A person appointed by the board who is in charge of the day to day running of Peacocks. Institutional investors Financial institutions, such as banks, insurance companies and pension funds, which have billions of pounds to invest. Lender A person who can keep the needs of individual workers and the aims or objectives of Peacocks in harmony. Share capital The money Peacocks obtains by selling shares to investors.
In Peacocks, the two most important people are the chairperson and the chief executive. In general terms, the chairperson represents the company in the outside world and takes a leading part in making policy. The chief executive is responsible for carrying out company policy and the day-to-day management of the business. In recent years, there have been changes in the ways Peacocks is managed or run. It has become more open and dramatic with a bigger emphasis on teamwork. However, all organisations need lenders who can keep employees working together towards agreed aims and objectives.
Institutional investors own the majority of shares in Peacocks. Their huge blocks of shares give them great influence over the company’s policies and the way in which they are run. The shareholders’votes at Peacocks’ annual general meetings frequently decide who should be elected to the board of directors. If Peacocks is performing badly, institutional investors can force a chairman or even a whole board of directors to resign. Companies can never ignore their power.
The shares can be bought and sold through a bank or the company, which deals in shares. Their current price is quoted on the stock exchange. The nominal, or original, price of the share when it was issued by the company may be 1. However, the price of the shares will rise or fall according to how well or how badly the company is performing. Regardless of the price of the shares, the shareholders are responsible only for the amount they invest in the company.
The bad thing about a public limited company compared to a sole trade business is that forming and launching the company is an expensive business. Many legal documents are required. Advertisements in newspapers are needed, and a prospectus needs to be published as a pamphlet or as a spread in a newspaper. Another thing is that original members of the company may loose control if new members of the company bring in more shares than them.
Peacocks is a public limited company, which is owned by shareholders and run by directors. The shareholders elect the directors. An annual general meeting is held each year and all shareholders vote for or against a proposal made by the directors. It is a large company, which sells its shares to the public. It is a national retailer of clothing, footwear, and home wears. The company was originally found in Warrington in 1884. In the late 1940’s the business moved to Cardiff. The business grew steadily under the chairmanship of Robert Peacock in the early 1990’s.
In 1996 Richard Kirk (ex MD of Iceland frozen foods) was appointed chief executive, in April 1997 a management buy out took place. “In 1998 Peacocks opened a new distribution centre in Natgaru, near Cardiff. The company sold its shares on the London stock exchange on 22 December 1999”. Peacocks has a minimum of 50,000 in initial share capital, which is raised by its aims and objectives and effectively is an advertising brochure ‘selling’ the company. Once the offer for sale is taken up, the shares are determined by the demand for them.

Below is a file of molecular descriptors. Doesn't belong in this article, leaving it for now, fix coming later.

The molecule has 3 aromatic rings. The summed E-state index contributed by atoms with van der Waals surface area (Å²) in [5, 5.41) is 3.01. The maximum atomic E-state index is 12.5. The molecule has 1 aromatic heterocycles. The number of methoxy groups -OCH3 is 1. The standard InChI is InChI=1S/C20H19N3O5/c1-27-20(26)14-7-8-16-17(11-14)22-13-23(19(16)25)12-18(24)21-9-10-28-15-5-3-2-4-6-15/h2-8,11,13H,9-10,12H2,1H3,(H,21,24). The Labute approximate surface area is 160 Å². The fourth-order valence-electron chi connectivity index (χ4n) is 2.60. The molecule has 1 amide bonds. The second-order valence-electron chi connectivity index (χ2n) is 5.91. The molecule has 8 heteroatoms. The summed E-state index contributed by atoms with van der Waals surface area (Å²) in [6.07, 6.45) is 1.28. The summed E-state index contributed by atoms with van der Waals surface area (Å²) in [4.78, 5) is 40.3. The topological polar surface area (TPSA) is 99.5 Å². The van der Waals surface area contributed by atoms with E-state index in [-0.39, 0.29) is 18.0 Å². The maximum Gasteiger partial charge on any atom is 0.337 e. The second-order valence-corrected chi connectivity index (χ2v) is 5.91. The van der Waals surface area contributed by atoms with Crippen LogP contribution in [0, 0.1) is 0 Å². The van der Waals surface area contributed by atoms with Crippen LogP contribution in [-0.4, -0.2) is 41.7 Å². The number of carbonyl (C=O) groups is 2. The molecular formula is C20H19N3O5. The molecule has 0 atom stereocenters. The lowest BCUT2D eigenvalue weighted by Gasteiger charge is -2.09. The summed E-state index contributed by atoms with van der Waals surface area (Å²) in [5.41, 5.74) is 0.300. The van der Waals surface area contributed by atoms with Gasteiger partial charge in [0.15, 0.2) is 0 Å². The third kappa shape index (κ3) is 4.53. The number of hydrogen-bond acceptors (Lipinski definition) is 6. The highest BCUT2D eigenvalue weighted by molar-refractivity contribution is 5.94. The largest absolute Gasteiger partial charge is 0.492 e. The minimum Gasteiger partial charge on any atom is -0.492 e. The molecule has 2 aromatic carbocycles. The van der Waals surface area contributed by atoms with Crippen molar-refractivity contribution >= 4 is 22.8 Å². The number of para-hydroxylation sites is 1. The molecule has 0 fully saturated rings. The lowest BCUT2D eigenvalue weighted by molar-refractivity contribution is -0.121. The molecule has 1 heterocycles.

Potential lenders and investors have confidence in Peacocks because it is a public limited company. So it finds it much easier to obtain finance and credit facilities. In addition, the detailed accounts of Peacocks are published and freely available, so potential investors and lenders check out business performance before making their decision. Peacocks can attract shareholders by placing advertisements in newspapers and on television.
Basically an ownership agreement guarantees a buyer for retiring or deceased owner interest in a business, thereby allowing the owner to recover his or her investment. The agreement also fosters the continuation of the business by not allowing the departing owner’s interest to fall into the hands of outsiders’ persons who may not be qualified to run the business or who may be incompatible with the remaining owners. Peacocks has a formal ownership agreement just in case some shareholders want to sell off their shares to someone else.
Peacocks has limited liability, which means that if there are any debts, the shareholders’ belongings will not be touched. The company has to pay for the debts since it is registered in its own name. Peacocks can also approach investors to raise capital for the company as well as getting bank loans. Setting up a public limited company is more complex than setting up as a sole trader or a partnership. Peacocks is bound by the companies Act legislation. The company’s secretary and directors have legal duties for example prepare audited accounts and make an annual return filling these accounts at companies house within the timescales set down by law. Peacocks’ directors are classed as employees for income tax purposes.
The peacocks company has to be registered to the company’s house before running. To do this the following has to be submitted: A memorandum of association This sets out the company’s name, where the registered office is situated, and the company’s objectives. This contains the company name, the main business address, what the business will produce, a statement of limited liability of the members, and lastly the number and face value of shares to be sold.